Foofoo Finished, Boo Bounces Back

In yet another twist in what has become an e-commerce soap opera, New York-based Fashionmall.com announced Thursday that it has acquired embattled British e-tailer Boo.com. The agreement comes just as upscale e-tailer Foofoo.com revealed that it is shutting down after only a year in operation.

Fashionmall, considered a rarity in the e-commerce world for having made a profit prior to its IPO, hosts other e-tailers on its site but does not operate as a merchant itself.

The acquisition reportedly involves Boo.com’s entire Web site, including brands, trademarks and online content — but not its much-ballyhooed software that allows customers to view items in 3-D. British computing company Bright Station bought the 3-D technology earlier this week.

Fashionmall did not reveal the purchase price of the company, but Boo.com reportedly spent almost $135 million (US$) in operating expenses before investors finally pulled the plug.

“We will be working diligently over the next few weeks to position Boo as the ultimate global fashion portal — to deliver all the great things you loved about Boo,” reads a statement from Fashionmall that appears on the Boo.com Web site.

In published reports, Ben Narasin, CEO of Fashionmall, said his company plans to expand Boo.com’s retail offerings. “We are looking at Boo.com to expand what has been a U.S. fashion portal, in Europe initially and globally over time.”

Surrendering To a Volatile Market

Foofoo debuted last summer, offering content from upscale magazines and access to products from specialty e-tailers such as Sharperimage.com.

The company made its money from a percentage of sales purchased from its affiliated e-tailers. Once users had experienced the novelty of visiting Foofoo, however, many realized it was unnecessary to return, since the site was not heavy on original content and they could access most of what it offered directly.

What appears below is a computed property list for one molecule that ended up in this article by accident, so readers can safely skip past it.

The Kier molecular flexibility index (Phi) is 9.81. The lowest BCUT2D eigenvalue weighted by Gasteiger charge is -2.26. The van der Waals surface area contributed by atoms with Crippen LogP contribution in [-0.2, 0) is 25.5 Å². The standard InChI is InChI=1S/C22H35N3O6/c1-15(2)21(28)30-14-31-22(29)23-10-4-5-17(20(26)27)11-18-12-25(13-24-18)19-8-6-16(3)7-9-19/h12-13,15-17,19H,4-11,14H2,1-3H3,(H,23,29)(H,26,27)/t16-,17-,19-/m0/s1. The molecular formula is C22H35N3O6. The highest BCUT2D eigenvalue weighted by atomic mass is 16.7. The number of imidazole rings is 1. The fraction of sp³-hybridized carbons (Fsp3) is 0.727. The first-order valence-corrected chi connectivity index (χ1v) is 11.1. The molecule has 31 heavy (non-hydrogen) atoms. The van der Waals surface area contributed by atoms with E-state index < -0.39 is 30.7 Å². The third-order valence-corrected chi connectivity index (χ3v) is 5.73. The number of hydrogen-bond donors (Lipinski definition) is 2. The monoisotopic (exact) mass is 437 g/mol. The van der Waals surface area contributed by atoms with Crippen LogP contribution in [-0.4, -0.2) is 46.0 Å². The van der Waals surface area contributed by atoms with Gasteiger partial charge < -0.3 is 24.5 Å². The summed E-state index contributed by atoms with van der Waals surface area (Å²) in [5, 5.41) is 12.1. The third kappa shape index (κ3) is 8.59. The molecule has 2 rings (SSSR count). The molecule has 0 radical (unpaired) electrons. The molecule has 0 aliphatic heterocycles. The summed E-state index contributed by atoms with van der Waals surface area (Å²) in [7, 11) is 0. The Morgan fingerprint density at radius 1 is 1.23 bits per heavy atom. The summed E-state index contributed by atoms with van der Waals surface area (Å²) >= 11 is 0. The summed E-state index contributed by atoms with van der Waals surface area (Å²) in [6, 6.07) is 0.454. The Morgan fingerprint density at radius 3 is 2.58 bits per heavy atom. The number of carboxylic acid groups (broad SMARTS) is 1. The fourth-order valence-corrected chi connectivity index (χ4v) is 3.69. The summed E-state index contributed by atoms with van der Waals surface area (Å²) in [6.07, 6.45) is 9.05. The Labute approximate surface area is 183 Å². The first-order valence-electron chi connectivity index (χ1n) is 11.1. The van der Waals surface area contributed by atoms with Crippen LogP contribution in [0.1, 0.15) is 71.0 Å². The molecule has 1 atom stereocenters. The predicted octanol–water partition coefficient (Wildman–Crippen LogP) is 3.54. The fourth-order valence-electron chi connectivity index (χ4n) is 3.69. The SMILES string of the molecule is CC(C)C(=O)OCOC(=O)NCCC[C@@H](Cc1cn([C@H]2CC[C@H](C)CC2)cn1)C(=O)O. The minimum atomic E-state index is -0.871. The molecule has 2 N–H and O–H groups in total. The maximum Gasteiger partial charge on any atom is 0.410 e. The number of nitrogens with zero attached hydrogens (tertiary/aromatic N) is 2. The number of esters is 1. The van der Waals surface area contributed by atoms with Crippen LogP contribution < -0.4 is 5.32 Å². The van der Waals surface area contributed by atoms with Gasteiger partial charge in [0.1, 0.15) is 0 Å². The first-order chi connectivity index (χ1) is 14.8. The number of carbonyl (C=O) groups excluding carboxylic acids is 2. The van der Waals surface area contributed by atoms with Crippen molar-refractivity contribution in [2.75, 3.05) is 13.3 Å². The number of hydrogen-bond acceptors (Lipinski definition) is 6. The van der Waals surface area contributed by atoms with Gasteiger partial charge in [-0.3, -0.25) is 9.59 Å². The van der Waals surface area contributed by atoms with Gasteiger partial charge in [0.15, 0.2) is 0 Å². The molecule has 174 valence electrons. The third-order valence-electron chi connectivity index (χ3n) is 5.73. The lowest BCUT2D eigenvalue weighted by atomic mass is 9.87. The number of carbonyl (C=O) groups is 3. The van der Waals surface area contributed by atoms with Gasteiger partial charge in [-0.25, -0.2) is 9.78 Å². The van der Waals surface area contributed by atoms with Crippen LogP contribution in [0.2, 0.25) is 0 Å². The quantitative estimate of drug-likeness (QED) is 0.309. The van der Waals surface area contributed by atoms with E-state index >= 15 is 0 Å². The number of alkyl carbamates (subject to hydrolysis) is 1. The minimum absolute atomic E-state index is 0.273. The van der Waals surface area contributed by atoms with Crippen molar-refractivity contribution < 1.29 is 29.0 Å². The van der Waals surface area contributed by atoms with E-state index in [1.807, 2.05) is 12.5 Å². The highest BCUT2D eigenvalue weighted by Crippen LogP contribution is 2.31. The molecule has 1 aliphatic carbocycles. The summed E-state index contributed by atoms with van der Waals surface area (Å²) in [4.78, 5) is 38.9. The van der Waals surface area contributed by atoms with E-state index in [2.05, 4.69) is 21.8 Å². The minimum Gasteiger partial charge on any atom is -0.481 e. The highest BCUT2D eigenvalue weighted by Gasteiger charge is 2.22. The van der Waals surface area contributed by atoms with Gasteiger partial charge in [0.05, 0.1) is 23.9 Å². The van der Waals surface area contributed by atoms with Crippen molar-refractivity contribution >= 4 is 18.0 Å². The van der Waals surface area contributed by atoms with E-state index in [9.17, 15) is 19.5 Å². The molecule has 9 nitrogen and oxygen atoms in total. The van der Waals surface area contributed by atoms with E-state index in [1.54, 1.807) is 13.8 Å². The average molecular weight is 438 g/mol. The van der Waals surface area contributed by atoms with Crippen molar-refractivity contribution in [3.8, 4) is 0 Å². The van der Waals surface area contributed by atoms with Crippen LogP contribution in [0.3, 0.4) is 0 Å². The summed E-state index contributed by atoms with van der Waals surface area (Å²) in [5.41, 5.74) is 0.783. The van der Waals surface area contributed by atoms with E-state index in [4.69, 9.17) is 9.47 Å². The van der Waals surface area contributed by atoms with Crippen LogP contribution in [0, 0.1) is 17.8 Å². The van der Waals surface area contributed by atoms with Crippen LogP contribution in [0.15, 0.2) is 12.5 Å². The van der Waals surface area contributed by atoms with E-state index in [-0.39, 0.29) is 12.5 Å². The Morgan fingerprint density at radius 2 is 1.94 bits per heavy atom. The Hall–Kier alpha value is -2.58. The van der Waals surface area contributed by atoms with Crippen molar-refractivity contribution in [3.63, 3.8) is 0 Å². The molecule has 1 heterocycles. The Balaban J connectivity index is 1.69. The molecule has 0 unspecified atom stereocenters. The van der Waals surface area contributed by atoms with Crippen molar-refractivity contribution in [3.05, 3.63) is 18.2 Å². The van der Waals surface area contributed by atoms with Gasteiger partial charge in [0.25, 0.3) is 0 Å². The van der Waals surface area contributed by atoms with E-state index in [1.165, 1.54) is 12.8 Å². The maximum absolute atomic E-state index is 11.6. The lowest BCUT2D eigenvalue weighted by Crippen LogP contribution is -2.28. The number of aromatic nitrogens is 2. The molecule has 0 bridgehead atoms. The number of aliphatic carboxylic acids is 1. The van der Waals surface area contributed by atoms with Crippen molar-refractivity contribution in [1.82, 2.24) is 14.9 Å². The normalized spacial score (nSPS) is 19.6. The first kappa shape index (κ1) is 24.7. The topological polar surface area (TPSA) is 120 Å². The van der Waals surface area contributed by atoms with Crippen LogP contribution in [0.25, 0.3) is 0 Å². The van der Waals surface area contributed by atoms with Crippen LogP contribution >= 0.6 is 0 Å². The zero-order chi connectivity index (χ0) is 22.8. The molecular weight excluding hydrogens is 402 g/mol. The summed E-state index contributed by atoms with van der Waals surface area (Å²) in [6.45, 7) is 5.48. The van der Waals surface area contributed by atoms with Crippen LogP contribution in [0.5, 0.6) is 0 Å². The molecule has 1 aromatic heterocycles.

“Foofoo is another casualty in a long list that’s growing by the day,” said Heather Dougherty, digital commerce analyst for Jupiter Communications. “There was not a whole lot of reason to go through Foofoo as an intermediary.”

Although a statement published on its Web site informed users, “Regrettably, we are closed,” some e-tailing affiliates were caught by surprise at the sudden shutdown.

E-tail Shutdowns Imminent

Boo.com and Foofoo have become high-profile symbols of how the so-called e-commerce shakeout is putting the brakes to the days of rampant over-spending and under-capitalization among e-tail sites.

Another prime example is Toysmart.com, the Disney-backed site for educational toys. Launched last year with $45 million from Disney, the site ceased operations last month. In fact, a number of other recently closed sites also had impressive backing, including Boo.com. That venture attracted such established investors as J.P. Morgan and Goldman Sachs.

“I think right now what we’re seeing is a real shift in investor confidence in dot-com companies, and that was the one thing that was holding dot-coms up for a long time,” said Seema Williams of Forrester Research.

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